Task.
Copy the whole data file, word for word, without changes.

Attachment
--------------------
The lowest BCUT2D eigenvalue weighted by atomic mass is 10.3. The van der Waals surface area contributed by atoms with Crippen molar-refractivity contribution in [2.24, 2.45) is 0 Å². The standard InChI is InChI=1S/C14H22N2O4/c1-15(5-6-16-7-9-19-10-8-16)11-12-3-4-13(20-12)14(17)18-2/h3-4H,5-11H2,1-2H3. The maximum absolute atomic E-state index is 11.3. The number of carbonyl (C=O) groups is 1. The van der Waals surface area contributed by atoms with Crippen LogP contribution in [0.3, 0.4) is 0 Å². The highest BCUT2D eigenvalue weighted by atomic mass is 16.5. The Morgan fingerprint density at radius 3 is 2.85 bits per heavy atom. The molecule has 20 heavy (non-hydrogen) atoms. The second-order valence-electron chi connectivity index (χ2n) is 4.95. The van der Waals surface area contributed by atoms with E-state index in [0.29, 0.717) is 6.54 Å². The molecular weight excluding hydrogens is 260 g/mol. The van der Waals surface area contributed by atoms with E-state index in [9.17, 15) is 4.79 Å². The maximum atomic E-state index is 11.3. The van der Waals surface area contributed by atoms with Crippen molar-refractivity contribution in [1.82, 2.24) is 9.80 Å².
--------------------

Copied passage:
The lowest BCUT2D eigenvalue weighted by atomic mass is 10.3. The van der Waals surface area contributed by atoms with Crippen molar-refractivity contribution in [2.24, 2.45) is 0 Å². The standard InChI is InChI=1S/C14H22N2O4/c1-15(5-6-16-7-9-19-10-8-16)11-12-3-4-13(20-12)14(17)18-2/h3-4H,5-11H2,1-2H3. The maximum absolute atomic E-state index is 11.3. The number of carbonyl (C=O) groups is 1. The van der Waals surface area contributed by atoms with Crippen LogP contribution in [0.3, 0.4) is 0 Å². The highest BCUT2D eigenvalue weighted by atomic mass is 16.5. The Morgan fingerprint density at radius 3 is 2.85 bits per heavy atom. The molecule has 20 heavy (non-hydrogen) atoms. The second-order valence-electron chi connectivity index (χ2n) is 4.95. The van der Waals surface area contributed by atoms with E-state index in [0.29, 0.717) is 6.54 Å². The molecular weight excluding hydrogens is 260 g/mol. The van der Waals surface area contributed by atoms with E-state index in [9.17, 15) is 4.79 Å². The maximum atomic E-state index is 11.3. The van der Waals surface area contributed by atoms with Crippen molar-refractivity contribution in [1.82, 2.24) is 9.80 Å².